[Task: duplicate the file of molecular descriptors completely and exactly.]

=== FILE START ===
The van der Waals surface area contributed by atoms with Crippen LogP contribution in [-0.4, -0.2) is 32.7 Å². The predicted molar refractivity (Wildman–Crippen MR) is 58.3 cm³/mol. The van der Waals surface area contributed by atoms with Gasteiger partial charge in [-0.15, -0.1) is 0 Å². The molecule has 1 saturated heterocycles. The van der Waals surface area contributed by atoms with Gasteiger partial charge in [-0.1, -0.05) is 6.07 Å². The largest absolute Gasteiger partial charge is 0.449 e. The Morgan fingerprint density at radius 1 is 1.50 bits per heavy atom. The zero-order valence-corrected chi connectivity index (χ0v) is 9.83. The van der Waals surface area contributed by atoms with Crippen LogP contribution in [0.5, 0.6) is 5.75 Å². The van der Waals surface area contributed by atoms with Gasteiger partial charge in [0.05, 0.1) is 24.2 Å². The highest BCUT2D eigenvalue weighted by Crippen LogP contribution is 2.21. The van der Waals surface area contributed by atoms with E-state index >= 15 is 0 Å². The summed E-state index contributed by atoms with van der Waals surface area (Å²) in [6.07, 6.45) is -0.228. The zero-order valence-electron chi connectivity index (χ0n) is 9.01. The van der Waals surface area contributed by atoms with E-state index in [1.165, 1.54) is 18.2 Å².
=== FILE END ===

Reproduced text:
The van der Waals surface area contributed by atoms with Crippen LogP contribution in [-0.4, -0.2) is 32.7 Å². The predicted molar refractivity (Wildman–Crippen MR) is 58.3 cm³/mol. The van der Waals surface area contributed by atoms with Gasteiger partial charge in [-0.15, -0.1) is 0 Å². The molecule has 1 saturated heterocycles. The van der Waals surface area contributed by atoms with Gasteiger partial charge in [-0.1, -0.05) is 6.07 Å². The largest absolute Gasteiger partial charge is 0.449 e. The Morgan fingerprint density at radius 1 is 1.50 bits per heavy atom. The zero-order valence-corrected chi connectivity index (χ0v) is 9.83. The van der Waals surface area contributed by atoms with Crippen LogP contribution in [0.5, 0.6) is 5.75 Å². The van der Waals surface area contributed by atoms with Gasteiger partial charge in [0.05, 0.1) is 24.2 Å². The highest BCUT2D eigenvalue weighted by Crippen LogP contribution is 2.21. The van der Waals surface area contributed by atoms with E-state index >= 15 is 0 Å². The summed E-state index contributed by atoms with van der Waals surface area (Å²) in [6.07, 6.45) is -0.228. The zero-order valence-electron chi connectivity index (χ0n) is 9.01. The van der Waals surface area contributed by atoms with E-state index in [1.165, 1.54) is 18.2 Å².